You can officially add Olympic golf to the list of Rio disasters.
Out of a total 60 male golfers invited to compete in the Olympics, 21 players including the top four in the world — Jason Day, Dustin Johnson, Jordan Spieth and Rory McIlroy — have officially dropped out of the event, according to CBS Sports.
“It’s certainly disappointing that we’ve had so many withdrawals on the men’s side, and wonderful that all of the women have been very supportive,” International Golf Federation President Peter Dawson said at a press conference on Monday. “There is no doubt that the number of withdrawals hasn’t shed golf in the best light, and we have to accept that.”
This is only the second time that golf has been played at the summer Olympics since the 1904 games in St. Louis, Missouri. The decision came after leaders from the International Golf Federation helped persuade the 121st International Olympic Committee to vote to include golf for the 2016 and 2020 Summer Olympics.
But for golfers, winning an Olympic gold medal doesn’t hold the same significance — or cash prize amount — as winning the PGA Championship or taking home a Masters title and donning the iconic green jacket. And during the late summer and early fall this year, a number of notable tournaments will coincide with taking a trip to Brazil.
Attending the Olympics would mean competing less than two weeks after the PGA Championship, missing the John Deere Classic in Illinois with a $4.8 million pot, quickly flying back to North Carolina to make it for the Wyndham Championship on Aug. 15-21 for $5.4 million at stake, and then preparing for the prestigious and patriotic Ryder Cup in late September, where players from Europe and the U.S. compete — much like the Olympics — for their home teams. And this doesn’t even include the four tournaments players must compete in between Aug. 25 – Sept. 25 for the FedEx Cup, which boasts a prize fund of $35 million.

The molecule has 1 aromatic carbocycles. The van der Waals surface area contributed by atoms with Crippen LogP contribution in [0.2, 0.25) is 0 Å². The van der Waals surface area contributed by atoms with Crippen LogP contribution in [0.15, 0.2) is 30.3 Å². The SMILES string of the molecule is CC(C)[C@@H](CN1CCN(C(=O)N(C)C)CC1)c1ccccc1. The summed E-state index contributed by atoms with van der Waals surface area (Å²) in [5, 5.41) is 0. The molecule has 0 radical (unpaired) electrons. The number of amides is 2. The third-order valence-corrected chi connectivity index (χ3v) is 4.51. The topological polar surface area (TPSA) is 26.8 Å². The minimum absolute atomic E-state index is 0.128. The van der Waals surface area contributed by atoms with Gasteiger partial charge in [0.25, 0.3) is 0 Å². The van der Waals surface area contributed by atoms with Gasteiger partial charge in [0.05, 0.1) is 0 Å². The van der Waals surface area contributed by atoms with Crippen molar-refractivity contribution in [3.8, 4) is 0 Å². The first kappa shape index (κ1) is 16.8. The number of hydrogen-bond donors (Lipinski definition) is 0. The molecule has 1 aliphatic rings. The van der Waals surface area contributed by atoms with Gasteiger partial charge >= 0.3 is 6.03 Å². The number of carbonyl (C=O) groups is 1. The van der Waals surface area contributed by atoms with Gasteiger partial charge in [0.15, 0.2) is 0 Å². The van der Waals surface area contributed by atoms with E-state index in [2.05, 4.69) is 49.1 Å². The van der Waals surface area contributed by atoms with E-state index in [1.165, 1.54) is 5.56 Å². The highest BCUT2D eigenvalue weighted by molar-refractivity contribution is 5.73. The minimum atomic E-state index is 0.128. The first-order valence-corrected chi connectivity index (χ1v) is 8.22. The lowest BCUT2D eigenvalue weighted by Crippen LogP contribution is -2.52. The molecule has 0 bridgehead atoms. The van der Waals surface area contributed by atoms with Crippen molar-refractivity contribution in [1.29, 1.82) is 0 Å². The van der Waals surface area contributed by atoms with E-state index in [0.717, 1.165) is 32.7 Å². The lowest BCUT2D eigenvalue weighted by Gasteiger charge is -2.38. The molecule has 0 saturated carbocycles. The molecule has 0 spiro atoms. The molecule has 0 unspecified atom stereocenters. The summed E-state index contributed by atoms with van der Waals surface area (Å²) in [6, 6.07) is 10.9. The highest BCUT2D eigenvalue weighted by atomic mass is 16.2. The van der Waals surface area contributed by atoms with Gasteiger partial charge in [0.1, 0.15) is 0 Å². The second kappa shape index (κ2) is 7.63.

But aside from the monetary benefits and prestige of these other tournaments, several golfers have pointed to concerns about the Zika virus’ effect on their ability to have children as main reasons for not heading to Rio — much to the criticism of other competing Olympic athletes.
“When you see the Olympics as the pinnacle of any sport, all athletes are in,” Australian swimmer Cate Campbell said in an interview with the Courier Mail. “It would take a lot more than Zika to stop me from going to Rio.”
The lead author of a study that found the link between the Zika virus and serious birth defects, Karin Nielsen of the David Geffen School of Medicine at UCLA, said that players actually have much worse viruses transmitted by mosquitoes to fear than Zika.
“What is interesting is there has always been dengue in Brazil … and people have never stopped going to sporting events because of that,” Nielsen told TheWrap. “Truthfully, dengue is a far worse disease to acquire. So is chikungunya [virus] as opposed to Zika for non-pregnant individuals.”
Given that it’s currently winter in Rio de Janeiro, Nielsen said that cases of Zika have dramatically dropped and that none have been reported since May.
“Personally, I think that the major question is whether Zika is a problem at all because really, it has stopped circulating in Rio de Janeiro and that’s what people are not aware of,” Nielsen said.
For non-pregnant individuals who do contract Zika, Nielsen said the virus typically stays in the blood for three to five days and then is excreted in the urine for two weeks. There has only been one known case where the virus stayed in an individual’s semen for 60 days, but Nielsen said it still remains unclear whether or not the virus is transmittable at that point.
Though Nielsen acknowledged that golfers were likely at a higher risk of getting infected because the sport involves being outdoors for longer periods of time, she said it was an “overzealous” and “overcautious” choice not to attend the Olympics because of Zika fears.
“I would strongly advise pregnant women not to go [to the Olymics], but for individuals who are not pregnant, especially if the virus is not circulating, there’s minimal risk,” Nielsen said. “There are other precautionary measures you could use rather than not going.”